The Shack provided a cold water shower and bath, with a simple chip heater if you wanted the luxury of a hot bath, downstairs. The Shack had four upstairs bedrooms, a living room and small kitchen.
When Trevor and I were living there after every one else had left to be married etc., the washing up wouldn’t be done for a week. Trevor would come in late from classes etc., have a late meal then leave the dishes in the sink with water. We would eventually run out of plates. In desperation, we would both pitch in and do the washing up in one great burst. We would wash up by first washing the individual plates of slime from sitting for a week in water. The smell was appalling!!
The car I bought enabled me to drive everyday to university through Ashgrove, over Coopers Camp Rd. to Bardon and down via the new Botanic Gardens. It was then down to Toowong and then onto the University at St. Lucia.
To help pay for petrol, I would pick up several other students who contributed to my car expenses ….. 0.50 cents / ride to Uni. Petrol was 0.15 c / litre back then. I always remember filling up my car at the Taxi Station at Eagle Tce, near North Quay / Coronation Drive. I was always on the lookout for cheaper petrol.
VEHICLE INSPECTION: I had received a notice from the police to present my car for a vehicle inspection at Dutton Park. The car had to be presented as a standard car with normal wheels. I was in real trouble as I had no money to convert back to four standard wheels from the wreckers.
The particular morning of the inspection, I dreamed up a creative alternative. As I drove into the university carpark, I waited for a particular student who I had noticed also had a light blue F.J. Holden. I waited until he drove in and was about to get out. I also got out, introduced myself and explained my dilemma.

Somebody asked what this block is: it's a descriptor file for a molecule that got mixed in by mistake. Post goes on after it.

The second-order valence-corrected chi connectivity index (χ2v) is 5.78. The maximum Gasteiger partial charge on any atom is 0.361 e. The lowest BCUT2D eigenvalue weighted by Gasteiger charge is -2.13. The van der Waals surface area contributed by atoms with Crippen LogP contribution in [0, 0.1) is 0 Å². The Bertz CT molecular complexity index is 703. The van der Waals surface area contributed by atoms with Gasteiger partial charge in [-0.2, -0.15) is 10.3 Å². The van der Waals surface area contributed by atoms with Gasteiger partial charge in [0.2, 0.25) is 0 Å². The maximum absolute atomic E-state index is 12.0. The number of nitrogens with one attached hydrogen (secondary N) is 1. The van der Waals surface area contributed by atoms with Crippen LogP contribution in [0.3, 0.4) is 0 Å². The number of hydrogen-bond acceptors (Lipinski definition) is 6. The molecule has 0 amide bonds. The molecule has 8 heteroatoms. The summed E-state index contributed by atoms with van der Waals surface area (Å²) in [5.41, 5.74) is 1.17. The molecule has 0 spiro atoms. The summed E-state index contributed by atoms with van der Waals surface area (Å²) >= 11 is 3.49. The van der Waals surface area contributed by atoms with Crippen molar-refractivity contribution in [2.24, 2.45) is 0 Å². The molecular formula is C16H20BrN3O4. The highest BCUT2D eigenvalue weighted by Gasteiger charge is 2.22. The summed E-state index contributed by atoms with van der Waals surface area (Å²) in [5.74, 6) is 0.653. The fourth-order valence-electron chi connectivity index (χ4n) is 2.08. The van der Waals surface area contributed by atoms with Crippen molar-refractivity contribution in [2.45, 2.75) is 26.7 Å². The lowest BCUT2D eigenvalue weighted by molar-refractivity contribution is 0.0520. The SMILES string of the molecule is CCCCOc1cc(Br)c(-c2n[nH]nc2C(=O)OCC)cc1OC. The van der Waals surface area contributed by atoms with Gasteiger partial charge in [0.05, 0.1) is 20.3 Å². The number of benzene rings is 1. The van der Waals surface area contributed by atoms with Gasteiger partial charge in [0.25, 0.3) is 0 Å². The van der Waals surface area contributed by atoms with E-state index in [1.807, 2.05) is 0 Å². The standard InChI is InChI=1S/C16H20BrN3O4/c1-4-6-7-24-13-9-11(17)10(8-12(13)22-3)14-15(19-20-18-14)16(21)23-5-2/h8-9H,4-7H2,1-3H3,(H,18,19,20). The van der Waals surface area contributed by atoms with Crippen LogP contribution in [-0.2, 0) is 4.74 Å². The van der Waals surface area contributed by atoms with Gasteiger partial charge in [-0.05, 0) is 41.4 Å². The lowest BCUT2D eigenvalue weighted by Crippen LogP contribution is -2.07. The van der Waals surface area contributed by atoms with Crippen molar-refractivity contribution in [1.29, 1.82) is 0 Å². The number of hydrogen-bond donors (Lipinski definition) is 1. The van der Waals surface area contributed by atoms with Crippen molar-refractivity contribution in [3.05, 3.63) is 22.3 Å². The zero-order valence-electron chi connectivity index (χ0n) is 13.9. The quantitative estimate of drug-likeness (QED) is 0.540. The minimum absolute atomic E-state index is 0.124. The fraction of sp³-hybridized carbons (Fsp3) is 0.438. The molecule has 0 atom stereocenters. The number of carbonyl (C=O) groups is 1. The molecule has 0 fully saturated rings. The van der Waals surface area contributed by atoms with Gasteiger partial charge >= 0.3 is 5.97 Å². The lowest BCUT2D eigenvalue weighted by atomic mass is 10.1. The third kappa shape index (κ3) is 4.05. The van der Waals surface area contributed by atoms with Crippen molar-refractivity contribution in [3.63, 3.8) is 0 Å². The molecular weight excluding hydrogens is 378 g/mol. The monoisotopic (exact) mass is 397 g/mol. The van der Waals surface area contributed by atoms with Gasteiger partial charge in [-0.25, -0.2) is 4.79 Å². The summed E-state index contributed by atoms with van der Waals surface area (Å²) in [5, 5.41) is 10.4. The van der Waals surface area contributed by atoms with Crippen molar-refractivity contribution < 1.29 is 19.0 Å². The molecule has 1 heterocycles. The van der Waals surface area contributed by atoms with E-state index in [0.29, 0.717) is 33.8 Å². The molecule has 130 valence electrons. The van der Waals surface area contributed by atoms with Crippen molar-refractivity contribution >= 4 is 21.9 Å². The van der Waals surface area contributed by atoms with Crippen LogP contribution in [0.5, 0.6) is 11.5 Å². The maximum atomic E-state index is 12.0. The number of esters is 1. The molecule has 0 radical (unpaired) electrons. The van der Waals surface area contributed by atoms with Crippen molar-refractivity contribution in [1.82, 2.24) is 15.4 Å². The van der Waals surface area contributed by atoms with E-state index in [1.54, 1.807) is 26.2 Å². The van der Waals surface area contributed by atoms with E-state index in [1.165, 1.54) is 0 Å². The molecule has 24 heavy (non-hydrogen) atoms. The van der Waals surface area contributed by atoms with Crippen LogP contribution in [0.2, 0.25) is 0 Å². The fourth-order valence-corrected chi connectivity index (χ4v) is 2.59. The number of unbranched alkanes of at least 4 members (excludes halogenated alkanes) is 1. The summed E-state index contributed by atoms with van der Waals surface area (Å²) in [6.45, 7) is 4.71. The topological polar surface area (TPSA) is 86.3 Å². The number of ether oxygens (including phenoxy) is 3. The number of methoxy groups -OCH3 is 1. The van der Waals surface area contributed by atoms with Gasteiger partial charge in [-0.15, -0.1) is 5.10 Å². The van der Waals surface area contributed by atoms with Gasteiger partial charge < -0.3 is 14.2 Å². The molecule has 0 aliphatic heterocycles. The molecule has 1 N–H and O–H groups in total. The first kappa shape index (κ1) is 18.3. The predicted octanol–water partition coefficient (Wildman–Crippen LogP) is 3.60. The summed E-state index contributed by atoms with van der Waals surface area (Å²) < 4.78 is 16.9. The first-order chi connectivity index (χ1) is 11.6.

My proposal to Tom was to exchange his wheels for mine for the length of the day. It was a valuable exchange as he was getting wide new Michelin tyres for old. This deal was agreed and I was to come back to his address at the end of the day.
I proceeded to a successful vehicle inspection after classes in the afternoon. With my new certificate in hand I went back to Tom’s place to re-exchange the wheels. I still remember this as one my colourful student day experiences.
INCOME / ODD JOBS: I used to take on weekly gardening jobs to supplement my income which were advertised on the Student Union notice board. At that time I used to get paid $1.50 / hr. On one other gardening job I had the nerve to ask the lady of the house for a rise to $2.00/hr. It was with some protest that she paid it.
One gardening job for a Dr. John Patten at Wavell Heights was a great longterm success. I got on so well with the client that I even did some babysitting. They were going to England in a couple of months and they had bulk discount movie tickets and they wanted to use them up. I would stay overnight and babysit the children.
I recently rang Judy Patten when I wrote this story. They had come back to live in Ascot in the early 1980’s. Their children have grown and left home all together. One of their sons who I used to babysit, was then a thirty year old surgeon at the Prince Charles Hospital.